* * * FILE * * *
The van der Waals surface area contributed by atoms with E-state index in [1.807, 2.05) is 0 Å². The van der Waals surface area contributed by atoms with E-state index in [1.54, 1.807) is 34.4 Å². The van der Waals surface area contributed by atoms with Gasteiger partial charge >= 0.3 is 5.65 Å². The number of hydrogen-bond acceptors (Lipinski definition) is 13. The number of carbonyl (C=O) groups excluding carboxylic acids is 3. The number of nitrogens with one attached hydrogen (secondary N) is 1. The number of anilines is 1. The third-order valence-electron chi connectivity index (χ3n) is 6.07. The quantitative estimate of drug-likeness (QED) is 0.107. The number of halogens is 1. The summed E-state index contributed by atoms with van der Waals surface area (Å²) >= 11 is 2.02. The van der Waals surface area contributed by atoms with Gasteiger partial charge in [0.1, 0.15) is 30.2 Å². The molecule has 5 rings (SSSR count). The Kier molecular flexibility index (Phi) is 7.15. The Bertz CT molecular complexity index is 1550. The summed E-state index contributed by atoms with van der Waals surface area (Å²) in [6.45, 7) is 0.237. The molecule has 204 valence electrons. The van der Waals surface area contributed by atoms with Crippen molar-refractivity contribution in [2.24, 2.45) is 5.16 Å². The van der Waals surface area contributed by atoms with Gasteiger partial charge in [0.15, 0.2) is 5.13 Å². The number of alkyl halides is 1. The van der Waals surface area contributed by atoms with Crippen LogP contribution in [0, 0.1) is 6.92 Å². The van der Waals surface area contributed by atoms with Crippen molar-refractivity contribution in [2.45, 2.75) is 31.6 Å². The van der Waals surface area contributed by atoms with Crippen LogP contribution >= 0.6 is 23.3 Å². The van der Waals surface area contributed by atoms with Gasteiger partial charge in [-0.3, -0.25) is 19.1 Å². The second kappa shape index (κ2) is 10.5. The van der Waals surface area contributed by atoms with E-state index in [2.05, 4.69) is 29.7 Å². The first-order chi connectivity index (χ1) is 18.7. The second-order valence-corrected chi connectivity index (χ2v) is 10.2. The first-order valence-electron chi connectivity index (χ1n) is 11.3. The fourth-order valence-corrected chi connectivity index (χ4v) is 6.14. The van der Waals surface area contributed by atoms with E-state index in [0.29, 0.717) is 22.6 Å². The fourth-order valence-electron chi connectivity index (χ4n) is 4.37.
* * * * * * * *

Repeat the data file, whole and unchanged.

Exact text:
The van der Waals surface area contributed by atoms with E-state index in [1.807, 2.05) is 0 Å². The van der Waals surface area contributed by atoms with E-state index in [1.54, 1.807) is 34.4 Å². The van der Waals surface area contributed by atoms with Gasteiger partial charge >= 0.3 is 5.65 Å². The number of hydrogen-bond acceptors (Lipinski definition) is 13. The number of carbonyl (C=O) groups excluding carboxylic acids is 3. The number of nitrogens with one attached hydrogen (secondary N) is 1. The number of anilines is 1. The third-order valence-electron chi connectivity index (χ3n) is 6.07. The quantitative estimate of drug-likeness (QED) is 0.107. The number of halogens is 1. The summed E-state index contributed by atoms with van der Waals surface area (Å²) >= 11 is 2.02. The van der Waals surface area contributed by atoms with Gasteiger partial charge in [0.1, 0.15) is 30.2 Å². The molecule has 5 rings (SSSR count). The Kier molecular flexibility index (Phi) is 7.15. The Bertz CT molecular complexity index is 1550. The summed E-state index contributed by atoms with van der Waals surface area (Å²) in [6.45, 7) is 0.237. The molecule has 204 valence electrons. The van der Waals surface area contributed by atoms with Crippen molar-refractivity contribution in [2.24, 2.45) is 5.16 Å². The van der Waals surface area contributed by atoms with Gasteiger partial charge in [0.15, 0.2) is 5.13 Å². The number of alkyl halides is 1. The van der Waals surface area contributed by atoms with Crippen LogP contribution in [0, 0.1) is 6.92 Å². The van der Waals surface area contributed by atoms with Crippen molar-refractivity contribution in [2.45, 2.75) is 31.6 Å². The van der Waals surface area contributed by atoms with Crippen LogP contribution >= 0.6 is 23.3 Å². The van der Waals surface area contributed by atoms with Gasteiger partial charge in [-0.3, -0.25) is 19.1 Å². The second kappa shape index (κ2) is 10.5. The van der Waals surface area contributed by atoms with E-state index in [2.05, 4.69) is 29.7 Å². The first-order chi connectivity index (χ1) is 18.7. The second-order valence-corrected chi connectivity index (χ2v) is 10.2. The first-order valence-electron chi connectivity index (χ1n) is 11.3. The fourth-order valence-corrected chi connectivity index (χ4v) is 6.14. The van der Waals surface area contributed by atoms with E-state index in [0.29, 0.717) is 22.6 Å². The fourth-order valence-electron chi connectivity index (χ4n) is 4.37.